Then there’s tenor Mark Padmore. He sounds quite ill at ease in the role of the Narrator, especially in his lower register. Christoph Prégardien, on the Gardiner recording, not only copes more easily with the vocal requirements of the role, but also makes a much more impressive storyteller.

The London Symphony Chorus, prepared by Simon Halsey, offers good diction and plenty of energy but again it is the Monteverdi Choir on the Gardiner recording that provides a more graceful account of the music.

Of the two conductors, Gardiner is far more imaginative in shaping phrases and in bringing out orchestral colors. For example, the Turkish percussion used to accompany the chorus in Part One, No. 6 (a portrait of the warrior Garza) is more vivid on his recording.

Concert hall at London's Barbican. (www.barbican.org.uk)
The LSO performs in the concert hall at London’s Barbican. (www.barbican.org.uk)

Rattle’s recording was made at the Barbican, the London Symphony’s home hall, during a live performance in January 2015. It has often been noted that the hall suffers from dry acoustics, and this recording reinforces such observations. Rattle takes over as chief conductor of the LSO in 2017, and it is no wonder that he has already started lobbying for a new hall.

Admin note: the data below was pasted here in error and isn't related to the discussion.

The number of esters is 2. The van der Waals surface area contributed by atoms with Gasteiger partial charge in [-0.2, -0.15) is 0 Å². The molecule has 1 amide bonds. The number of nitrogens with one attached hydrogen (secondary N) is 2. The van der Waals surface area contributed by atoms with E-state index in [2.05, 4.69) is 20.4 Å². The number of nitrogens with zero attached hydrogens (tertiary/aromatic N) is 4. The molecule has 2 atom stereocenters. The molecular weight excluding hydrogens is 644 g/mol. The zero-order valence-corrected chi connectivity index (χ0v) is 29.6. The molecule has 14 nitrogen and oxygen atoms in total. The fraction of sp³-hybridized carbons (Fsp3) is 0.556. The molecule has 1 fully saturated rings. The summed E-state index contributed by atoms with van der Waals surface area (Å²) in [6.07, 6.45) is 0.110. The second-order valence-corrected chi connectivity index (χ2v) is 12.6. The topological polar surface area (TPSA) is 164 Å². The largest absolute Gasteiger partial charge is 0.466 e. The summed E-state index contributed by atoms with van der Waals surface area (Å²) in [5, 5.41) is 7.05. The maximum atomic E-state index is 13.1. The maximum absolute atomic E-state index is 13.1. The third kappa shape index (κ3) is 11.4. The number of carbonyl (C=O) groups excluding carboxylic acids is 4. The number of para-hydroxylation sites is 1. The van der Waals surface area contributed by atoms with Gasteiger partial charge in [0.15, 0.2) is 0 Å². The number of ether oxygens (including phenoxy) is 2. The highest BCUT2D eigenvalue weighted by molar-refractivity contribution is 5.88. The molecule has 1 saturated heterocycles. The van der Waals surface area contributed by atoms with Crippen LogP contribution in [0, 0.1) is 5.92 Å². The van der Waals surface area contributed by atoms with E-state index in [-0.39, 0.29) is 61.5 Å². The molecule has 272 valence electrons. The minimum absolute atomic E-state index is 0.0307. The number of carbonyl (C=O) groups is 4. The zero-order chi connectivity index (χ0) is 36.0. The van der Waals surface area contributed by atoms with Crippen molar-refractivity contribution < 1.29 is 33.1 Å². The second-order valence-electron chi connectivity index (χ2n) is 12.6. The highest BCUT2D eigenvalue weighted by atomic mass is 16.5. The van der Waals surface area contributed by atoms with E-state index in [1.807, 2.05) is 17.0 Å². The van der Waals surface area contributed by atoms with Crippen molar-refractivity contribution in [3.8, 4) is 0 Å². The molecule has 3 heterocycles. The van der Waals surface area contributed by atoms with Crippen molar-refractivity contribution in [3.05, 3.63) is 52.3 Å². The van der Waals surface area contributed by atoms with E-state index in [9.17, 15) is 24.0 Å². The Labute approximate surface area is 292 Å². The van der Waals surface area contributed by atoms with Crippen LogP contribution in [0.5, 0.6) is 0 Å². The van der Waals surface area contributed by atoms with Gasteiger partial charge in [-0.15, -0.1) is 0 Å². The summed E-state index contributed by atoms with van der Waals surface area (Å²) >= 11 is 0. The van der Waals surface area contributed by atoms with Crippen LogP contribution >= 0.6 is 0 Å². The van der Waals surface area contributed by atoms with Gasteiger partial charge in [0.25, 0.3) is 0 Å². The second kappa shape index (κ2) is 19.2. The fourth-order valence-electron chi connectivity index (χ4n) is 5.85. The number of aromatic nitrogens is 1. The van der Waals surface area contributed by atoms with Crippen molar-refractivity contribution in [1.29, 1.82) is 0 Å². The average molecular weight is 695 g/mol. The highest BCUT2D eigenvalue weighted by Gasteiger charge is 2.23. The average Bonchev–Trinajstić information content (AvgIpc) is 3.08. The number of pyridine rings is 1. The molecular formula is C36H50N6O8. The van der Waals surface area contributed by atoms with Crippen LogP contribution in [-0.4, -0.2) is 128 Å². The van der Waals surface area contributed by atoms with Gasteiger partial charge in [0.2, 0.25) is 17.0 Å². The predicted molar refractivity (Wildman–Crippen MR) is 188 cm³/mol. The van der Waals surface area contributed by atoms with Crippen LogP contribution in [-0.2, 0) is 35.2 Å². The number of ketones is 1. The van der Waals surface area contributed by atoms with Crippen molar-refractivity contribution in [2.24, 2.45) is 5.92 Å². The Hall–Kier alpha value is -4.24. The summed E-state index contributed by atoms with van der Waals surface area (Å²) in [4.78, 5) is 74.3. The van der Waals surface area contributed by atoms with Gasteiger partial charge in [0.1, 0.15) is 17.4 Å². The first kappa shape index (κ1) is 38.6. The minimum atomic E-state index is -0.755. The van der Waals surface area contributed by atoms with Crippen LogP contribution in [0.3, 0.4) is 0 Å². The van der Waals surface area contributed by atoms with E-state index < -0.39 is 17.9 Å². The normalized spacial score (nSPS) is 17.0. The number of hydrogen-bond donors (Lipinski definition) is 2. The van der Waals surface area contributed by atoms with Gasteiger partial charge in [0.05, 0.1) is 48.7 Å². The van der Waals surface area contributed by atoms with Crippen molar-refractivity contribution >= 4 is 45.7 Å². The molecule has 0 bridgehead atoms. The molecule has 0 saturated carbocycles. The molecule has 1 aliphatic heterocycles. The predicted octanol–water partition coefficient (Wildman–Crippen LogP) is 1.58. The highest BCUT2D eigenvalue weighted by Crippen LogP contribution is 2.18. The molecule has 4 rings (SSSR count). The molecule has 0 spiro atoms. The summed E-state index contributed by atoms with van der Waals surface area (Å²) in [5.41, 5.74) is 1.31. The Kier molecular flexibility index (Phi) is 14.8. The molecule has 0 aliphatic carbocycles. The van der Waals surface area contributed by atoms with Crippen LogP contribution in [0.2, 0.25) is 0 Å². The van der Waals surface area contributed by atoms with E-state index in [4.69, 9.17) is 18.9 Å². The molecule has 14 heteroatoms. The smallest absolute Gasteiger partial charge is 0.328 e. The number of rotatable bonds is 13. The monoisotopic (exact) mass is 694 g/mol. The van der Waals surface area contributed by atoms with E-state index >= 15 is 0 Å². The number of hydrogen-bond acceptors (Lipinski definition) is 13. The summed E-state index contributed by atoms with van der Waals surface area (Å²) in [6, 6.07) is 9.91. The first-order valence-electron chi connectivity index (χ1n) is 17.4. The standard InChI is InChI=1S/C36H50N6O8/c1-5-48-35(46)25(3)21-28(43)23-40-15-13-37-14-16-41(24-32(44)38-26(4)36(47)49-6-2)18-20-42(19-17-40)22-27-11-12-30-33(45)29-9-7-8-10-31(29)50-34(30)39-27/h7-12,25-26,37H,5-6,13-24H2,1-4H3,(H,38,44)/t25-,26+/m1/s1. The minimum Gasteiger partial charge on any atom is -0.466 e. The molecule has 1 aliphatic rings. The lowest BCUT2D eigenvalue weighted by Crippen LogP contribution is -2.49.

Released on the LSO’s own label, the recording is offered in two audio formats in one box. Set A includes two SACD (‘Super Audio CD’, a format introduced by Sony and Philips in 1999) hybrid discs playable on SACD players as well as on standard CD players. Set B is a Pure Audio Blu-ray Disc playable only on Blu-ray players.

LSO Live and the Chicago Symphony’s CSO Resound are among the few classical labels releasing new products in the SACD format; nearly everyone else in the business has reached the conclusion that SACD is a failure, as it requires the listener to invest in an expensive new CD player but delivers sound quality that may not be any better than what one hears on a standard CD.

I don’t own a SACD player, and I don’t know anyone who does. For an investment of $5,000, a very limited catalog and no improvement in audio quality, one might ask oneself, “Why bother?” Much to the chagrin of Sony and Philips, few people did!

Pure Audio Blu-ray Discs are a newer technology and have some advantages. The most obvious is that they can accommodate far more music than the average CD. Case in point: At 88 minutes, Das Paradies und die Peri is too long to fit on a standard CD, which tops out at 79-80 minutes. So in this new box we have Schumann’s oratorio on two CDs in the old format, but on one CD in the Pure Audio Blu-ray format. Checking out the audio specifications on the Blu-ray disc, this new process is far superior. Specifications, however, are not the last word. When it comes to assessing sound quality, the final arbiters must be the human ears. I must report that listening through a Samsung BD-C5500 Blu-ray player, I could detect only a marginal improvement over the standard CD version.

Paul E. Robinson is a Canadian conductor and broadcaster and the author of four books on conductors. He writes regularly about music for www.theartoftheconductor.com, www.musicaltoronto.org, and www.scena.org.